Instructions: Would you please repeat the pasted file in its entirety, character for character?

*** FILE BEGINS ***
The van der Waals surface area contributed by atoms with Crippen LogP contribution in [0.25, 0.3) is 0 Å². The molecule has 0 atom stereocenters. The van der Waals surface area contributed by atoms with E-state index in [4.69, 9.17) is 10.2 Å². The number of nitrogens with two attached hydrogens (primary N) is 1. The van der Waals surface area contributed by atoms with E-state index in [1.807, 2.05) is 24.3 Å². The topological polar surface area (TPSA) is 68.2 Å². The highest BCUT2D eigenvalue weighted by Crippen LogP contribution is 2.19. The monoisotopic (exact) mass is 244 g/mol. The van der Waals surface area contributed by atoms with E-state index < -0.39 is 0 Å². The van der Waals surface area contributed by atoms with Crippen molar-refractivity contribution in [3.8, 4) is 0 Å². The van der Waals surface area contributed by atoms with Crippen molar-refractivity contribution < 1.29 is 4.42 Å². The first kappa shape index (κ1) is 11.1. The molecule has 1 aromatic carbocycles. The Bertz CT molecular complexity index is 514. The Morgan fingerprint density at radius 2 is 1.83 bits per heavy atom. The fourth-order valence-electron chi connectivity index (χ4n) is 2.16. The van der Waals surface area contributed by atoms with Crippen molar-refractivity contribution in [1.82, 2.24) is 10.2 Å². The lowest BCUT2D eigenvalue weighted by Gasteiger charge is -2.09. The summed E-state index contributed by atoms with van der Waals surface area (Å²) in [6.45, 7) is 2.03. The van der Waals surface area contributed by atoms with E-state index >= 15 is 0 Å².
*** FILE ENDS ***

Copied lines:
The van der Waals surface area contributed by atoms with Crippen LogP contribution in [0.25, 0.3) is 0 Å². The molecule has 0 atom stereocenters. The van der Waals surface area contributed by atoms with E-state index in [4.69, 9.17) is 10.2 Å². The number of nitrogens with two attached hydrogens (primary N) is 1. The van der Waals surface area contributed by atoms with E-state index in [1.807, 2.05) is 24.3 Å². The topological polar surface area (TPSA) is 68.2 Å². The highest BCUT2D eigenvalue weighted by Crippen LogP contribution is 2.19. The monoisotopic (exact) mass is 244 g/mol. The van der Waals surface area contributed by atoms with E-state index < -0.39 is 0 Å². The van der Waals surface area contributed by atoms with Crippen molar-refractivity contribution in [3.8, 4) is 0 Å². The van der Waals surface area contributed by atoms with Crippen molar-refractivity contribution < 1.29 is 4.42 Å². The first kappa shape index (κ1) is 11.1. The molecule has 1 aromatic carbocycles. The Bertz CT molecular complexity index is 514. The Morgan fingerprint density at radius 2 is 1.83 bits per heavy atom. The fourth-order valence-electron chi connectivity index (χ4n) is 2.16. The van der Waals surface area contributed by atoms with Crippen molar-refractivity contribution in [1.82, 2.24) is 10.2 Å². The lowest BCUT2D eigenvalue weighted by Gasteiger charge is -2.09. The summed E-state index contributed by atoms with van der Waals surface area (Å²) in [6.45, 7) is 2.03. The van der Waals surface area contributed by atoms with E-state index >= 15 is 0 Å².